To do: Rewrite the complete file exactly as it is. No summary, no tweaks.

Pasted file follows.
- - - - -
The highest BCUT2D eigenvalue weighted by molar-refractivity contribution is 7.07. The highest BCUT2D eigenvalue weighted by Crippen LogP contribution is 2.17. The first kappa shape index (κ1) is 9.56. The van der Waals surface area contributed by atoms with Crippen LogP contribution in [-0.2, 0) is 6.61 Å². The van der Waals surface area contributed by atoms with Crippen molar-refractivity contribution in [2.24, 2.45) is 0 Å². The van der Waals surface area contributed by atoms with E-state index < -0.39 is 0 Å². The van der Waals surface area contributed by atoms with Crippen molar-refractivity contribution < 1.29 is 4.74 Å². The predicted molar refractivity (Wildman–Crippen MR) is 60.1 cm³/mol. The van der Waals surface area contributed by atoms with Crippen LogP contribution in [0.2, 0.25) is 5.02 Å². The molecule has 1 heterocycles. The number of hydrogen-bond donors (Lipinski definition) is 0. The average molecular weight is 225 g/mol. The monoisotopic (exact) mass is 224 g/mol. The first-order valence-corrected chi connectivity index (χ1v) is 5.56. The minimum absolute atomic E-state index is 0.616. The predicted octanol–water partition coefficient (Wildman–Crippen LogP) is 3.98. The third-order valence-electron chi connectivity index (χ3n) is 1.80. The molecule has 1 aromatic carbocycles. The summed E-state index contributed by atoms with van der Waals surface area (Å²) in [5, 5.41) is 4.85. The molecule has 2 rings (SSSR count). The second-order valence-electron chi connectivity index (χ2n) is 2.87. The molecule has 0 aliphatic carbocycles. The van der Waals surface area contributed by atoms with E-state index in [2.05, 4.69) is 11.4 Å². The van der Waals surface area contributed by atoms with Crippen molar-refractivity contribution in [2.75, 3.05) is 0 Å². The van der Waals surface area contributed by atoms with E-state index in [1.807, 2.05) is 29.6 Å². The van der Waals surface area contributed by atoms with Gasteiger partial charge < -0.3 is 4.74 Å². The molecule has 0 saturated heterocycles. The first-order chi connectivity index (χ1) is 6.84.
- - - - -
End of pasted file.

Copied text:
The highest BCUT2D eigenvalue weighted by molar-refractivity contribution is 7.07. The highest BCUT2D eigenvalue weighted by Crippen LogP contribution is 2.17. The first kappa shape index (κ1) is 9.56. The van der Waals surface area contributed by atoms with Crippen LogP contribution in [-0.2, 0) is 6.61 Å². The van der Waals surface area contributed by atoms with Crippen molar-refractivity contribution in [2.24, 2.45) is 0 Å². The van der Waals surface area contributed by atoms with E-state index < -0.39 is 0 Å². The van der Waals surface area contributed by atoms with Crippen molar-refractivity contribution < 1.29 is 4.74 Å². The predicted molar refractivity (Wildman–Crippen MR) is 60.1 cm³/mol. The van der Waals surface area contributed by atoms with Crippen LogP contribution in [0.2, 0.25) is 5.02 Å². The molecule has 1 heterocycles. The number of hydrogen-bond donors (Lipinski definition) is 0. The average molecular weight is 225 g/mol. The monoisotopic (exact) mass is 224 g/mol. The first-order valence-corrected chi connectivity index (χ1v) is 5.56. The minimum absolute atomic E-state index is 0.616. The predicted octanol–water partition coefficient (Wildman–Crippen LogP) is 3.98. The third-order valence-electron chi connectivity index (χ3n) is 1.80. The molecule has 1 aromatic carbocycles. The summed E-state index contributed by atoms with van der Waals surface area (Å²) in [5, 5.41) is 4.85. The molecule has 2 rings (SSSR count). The second-order valence-electron chi connectivity index (χ2n) is 2.87. The molecule has 0 aliphatic carbocycles. The van der Waals surface area contributed by atoms with E-state index in [2.05, 4.69) is 11.4 Å². The van der Waals surface area contributed by atoms with Crippen molar-refractivity contribution in [2.75, 3.05) is 0 Å². The van der Waals surface area contributed by atoms with E-state index in [1.807, 2.05) is 29.6 Å². The van der Waals surface area contributed by atoms with Gasteiger partial charge < -0.3 is 4.74 Å². The molecule has 0 saturated heterocycles. The first-order chi connectivity index (χ1) is 6.84.